Credit Card Rewards Comparison Tips
"How do I compare different credit card rewards programs?"
Looking for the best credit card rewards program for your needs can be like comparing apples to oranges. There are so many different types of credit card rewards—cash rewards, miles, airline travel, points, gift cards, discounts on products and services.
So where to begin?
First, take a close look at where you are spending the most.
That's where your best opportunity is for earning the best rewards. Analyze your spending to see where you might be able to earn sizeable cash back rewards, rebates, discounts, miles or points.
While the idea of free airline tickets may be appealing, you may not actually be spending enough in certain categories, or with certain merchants, to earn big rewards. If the only way you earn rewards is by using certain airlines or certain hotel chains, you may not be spending enough to earn those free flight or hotel stays before they expire.
Likewise, if you don't drive much, and aren't planning any major cross country road trips, you probably won't be interested in gas cards.
There are a lot of different types of credit card rewards programs—once you determine your spending patterns you can narrow your search to find the best rewards program for you.
Ideally you would choose a rewards program where you earn rewards at places where you already spend. You may also earn rewards for things like good credit management.
Look for credit card rewards programs that allow you to redeem cash, travel or hotel credit, and for things you could use—including gift cards to your favorite restaurants, clothing stores, entertainment, etc.
Understand the different types of rewards
Travel miles. With airline or miles credit cards you can redeem for free or discounted travel, and may be able to redeem for other options. Branded airline and hotel credit cards often provide free or discounted rewards only at their specific airline or hotel. Check to see if there are restrictions on travel, blackout dates or seat restrictions. Many travel miles cards include an expiration date on the credit card rewards.
Points. When you choose to earn points for your purchases you can typically earn 1 point for every $1 you spend, with more points awarded for purchases in specific categories or with specific merchants. You can often redeem your rewards starting at 1,000 points for brand name gift cards and merchandise. With some credit card programs you can accumulate points and use them towards a rebate or cash off your next car purchase or hotel stay. Be sure to check to see if there is an expiration date for when your points must be redeemed and how often you have to use your credit card.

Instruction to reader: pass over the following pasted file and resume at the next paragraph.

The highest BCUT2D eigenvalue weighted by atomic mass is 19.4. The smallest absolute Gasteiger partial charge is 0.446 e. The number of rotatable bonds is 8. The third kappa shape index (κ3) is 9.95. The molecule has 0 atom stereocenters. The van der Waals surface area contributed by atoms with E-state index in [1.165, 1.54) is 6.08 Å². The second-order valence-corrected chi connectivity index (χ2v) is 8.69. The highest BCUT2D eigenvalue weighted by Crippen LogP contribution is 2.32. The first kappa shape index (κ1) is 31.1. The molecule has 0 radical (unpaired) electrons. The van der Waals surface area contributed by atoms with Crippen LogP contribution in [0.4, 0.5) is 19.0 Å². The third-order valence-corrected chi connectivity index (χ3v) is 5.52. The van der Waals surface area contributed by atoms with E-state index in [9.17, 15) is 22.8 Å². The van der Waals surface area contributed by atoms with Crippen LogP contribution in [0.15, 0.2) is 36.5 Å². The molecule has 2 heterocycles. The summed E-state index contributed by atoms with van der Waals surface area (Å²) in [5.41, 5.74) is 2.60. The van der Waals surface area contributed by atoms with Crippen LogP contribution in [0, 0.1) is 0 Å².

Cash Rewards. With this type of rewards program, you can redeem your rewards for cash back or different types of brand name gift cards or merchandise. If you're interested in getting cash back you can usually choose to get your cash rewards in the form of a bank deposit—or as an account credit to pay your credit card bill.
Next, crunch the numbers.
You've figured out your top spending categories and decided what type of rewards program you want—but if you don't have a great credit card offer with a low interest rate, or a no annual fee card, you may not actually be coming out ahead.
Compare the various credit card offers. Is there a low APR offer? Is there an intro balance transfer offer? Will you have a low interest rate after the intro APR expires? Does the card charge an annual fee or is it a no annual fee card? What other fees are involved?
Consider the many ways in which you can earn rewards—as well as the various costs and fees that may be involved. If you're charged a fee every time you make a same-day payment, for instance, you may not be getting the best value out of your credit card.
By understanding the different types of credit card rewards programs available you can find the credit card program that gives you rewards your way—as well as the best terms and interest rate.
Discover believes that consumers should be armed with the information they need to help them make informed credit decisions.